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what age can kids decide they dont want to visit there dad

my daughter is 11 almost 12 and does not want to visit her dad anymore

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Asked by mom4life5 at 10:44 AM on Jan. 10, 2009 in Tweens (9-12)

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Answers (12)
  • I let my kids start making that decision around 12

    Answer by craftykidsclub at 10:47 AM on Jan. 10, 2009

  • Depends on your state, but at her age you could request that the judge talk to her. If they feel she is mature enough to make the decision they might let her. I am going through the same thing, we have to wait until she is 14 so she can stop the visits.

    Answer by mamapotter at 10:49 AM on Jan. 10, 2009

  • Yes that is a good age, but it also depends on why she doesn't want to.

    Answer by Anonymous at 10:53 AM on Jan. 10, 2009

  • I wouldn't encourage her not to see him just because she doesn't want to. There has to be valid point of why NOT. Sexual abuse? Physical abuse? Emotional abuse?

    My SD doesn't come around anymore because she doesn't want to wash dishes. She has no chores at home whatsoever and she is 16. Her mother even said she doesn't make her do anything and she is having problems with her now. Her mother let's her not see her father over something stupid. My hubby has tried, he has called her on her cell and left message after message. He has left her a b-day present before her going off to school and a note saying he wished she would come back around and be in his life and not even a TY from her and a lot has to do with her mother. She will regret not having her father around when she is older and may even resent you for not having her visit her father.


    Answer by Anonymous at 11:03 AM on Jan. 10, 2009

  • Depends on the situation. If there are circumstances in place that lend to it not being in her best interest, by the Court's standards - not yours or hers - then you can file with the Courts to stop them now. She might not get any input, but the judge will listen to you. You can also request a Guardian ad Litem be appointed by the Court. Then she will have her own lawyer in place to protect her interest. The GAL will meet with you, your ex, school official, family. Just about anyone who interacts with the child. Then make recommendations to the Court. It is a way to get her heard before she reaches the age that the Courts will let her speak.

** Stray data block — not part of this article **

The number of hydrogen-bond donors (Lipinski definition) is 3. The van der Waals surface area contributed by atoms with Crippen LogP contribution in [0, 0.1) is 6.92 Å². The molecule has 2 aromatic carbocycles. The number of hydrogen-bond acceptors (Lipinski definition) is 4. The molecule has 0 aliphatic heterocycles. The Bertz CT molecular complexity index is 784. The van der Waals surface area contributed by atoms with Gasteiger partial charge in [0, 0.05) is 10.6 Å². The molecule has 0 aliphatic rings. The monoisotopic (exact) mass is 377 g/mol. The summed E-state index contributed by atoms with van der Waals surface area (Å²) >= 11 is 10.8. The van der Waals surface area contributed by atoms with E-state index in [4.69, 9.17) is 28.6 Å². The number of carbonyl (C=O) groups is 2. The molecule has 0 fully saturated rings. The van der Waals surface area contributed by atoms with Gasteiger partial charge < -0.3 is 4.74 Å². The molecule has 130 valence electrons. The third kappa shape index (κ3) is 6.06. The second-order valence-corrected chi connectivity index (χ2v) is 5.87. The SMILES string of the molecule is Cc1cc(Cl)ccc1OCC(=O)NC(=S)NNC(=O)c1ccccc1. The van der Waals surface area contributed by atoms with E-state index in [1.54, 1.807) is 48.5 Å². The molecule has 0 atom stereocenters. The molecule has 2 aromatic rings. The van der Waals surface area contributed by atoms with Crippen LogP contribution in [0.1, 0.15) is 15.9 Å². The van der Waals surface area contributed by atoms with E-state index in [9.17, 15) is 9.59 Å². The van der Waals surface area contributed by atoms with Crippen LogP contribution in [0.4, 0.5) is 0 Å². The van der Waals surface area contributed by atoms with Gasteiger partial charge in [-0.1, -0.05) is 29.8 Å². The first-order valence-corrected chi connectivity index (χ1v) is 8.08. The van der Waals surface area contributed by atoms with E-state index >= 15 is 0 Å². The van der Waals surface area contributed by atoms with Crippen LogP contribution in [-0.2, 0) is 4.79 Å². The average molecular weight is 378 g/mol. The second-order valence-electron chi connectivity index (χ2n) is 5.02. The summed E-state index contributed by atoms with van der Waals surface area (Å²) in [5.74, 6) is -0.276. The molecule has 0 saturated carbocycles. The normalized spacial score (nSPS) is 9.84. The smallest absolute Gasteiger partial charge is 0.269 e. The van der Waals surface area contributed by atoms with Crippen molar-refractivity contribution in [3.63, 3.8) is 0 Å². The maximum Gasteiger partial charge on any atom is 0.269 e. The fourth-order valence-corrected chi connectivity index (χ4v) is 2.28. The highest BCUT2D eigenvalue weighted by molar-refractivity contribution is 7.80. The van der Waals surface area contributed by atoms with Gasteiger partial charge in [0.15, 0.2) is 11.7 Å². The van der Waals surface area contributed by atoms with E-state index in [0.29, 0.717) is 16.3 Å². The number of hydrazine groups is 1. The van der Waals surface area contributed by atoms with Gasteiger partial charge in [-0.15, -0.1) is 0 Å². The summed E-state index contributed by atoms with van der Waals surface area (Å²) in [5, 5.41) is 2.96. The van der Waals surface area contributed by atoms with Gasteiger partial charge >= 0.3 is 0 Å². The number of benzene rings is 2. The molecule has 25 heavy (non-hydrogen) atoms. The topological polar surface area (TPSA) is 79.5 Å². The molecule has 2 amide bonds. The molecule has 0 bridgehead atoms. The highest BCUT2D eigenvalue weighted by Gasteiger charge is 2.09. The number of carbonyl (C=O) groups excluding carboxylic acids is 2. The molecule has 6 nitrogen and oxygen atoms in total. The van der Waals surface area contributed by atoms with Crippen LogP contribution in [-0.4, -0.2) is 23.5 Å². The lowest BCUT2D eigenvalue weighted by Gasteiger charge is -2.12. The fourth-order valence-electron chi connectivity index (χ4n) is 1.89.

Answer by desert_diva at 11:06 AM on Jan. 10, 2009

  • (Cont)

    If it's just that she doesn't want to go because she doesn't like his rules, or wants to hang out with her friends instead, it won't happen. If that's the case, and you try to take it to the Courts, you could very well find yourself in deep diddly-doodoo for bringing the motion. As residencial parent one of your responsiblities is to foster the relationship with the other parent. Make a motion like that with no real grounds and Dad's got documented proof that you aren't living up to that. And can use it to motion for a change of custody.

    Answer by desert_diva at 11:07 AM on Jan. 10, 2009

  • It depends on the state, but most of the time it is between 12-14 that they can speak to the judge.

    Answer by KnoxvilleDoula at 12:54 PM on Jan. 10, 2009

  • You have to do it legally or he could turn it against you and get custody and then your daughter would be screwed.

    Answer by shmorris56 at 2:06 PM on Jan. 10, 2009

  • I think my biggest question to your child would be why? As much as we would feel a sense of pleasure that they would rather be with us, we still need to encourage that other relationship unless there is something unhealthy going on there. IF you have a decent communication with her father, maybe you should tell him she isn't interested, or is reluctant to go. Maybe he isn't putting forth any creativity or effort into her visits and she doesn't feel important to him. If so, then it is more important for HER self worth and self esteem to encourage HIM to put more effort in, to make her feel special. Good luck.

    Answer by Scimecamommy at 2:25 PM on Jan. 10, 2009

  • I would find out why--specifics. I would tell her I was going to talk to her dad about her comments. I would talk to him--maybe he is unaware of whatever is going on-- and give him a chance to address her issues.

    Answer by mama_k228 at 1:10 AM on Jan. 11, 2009

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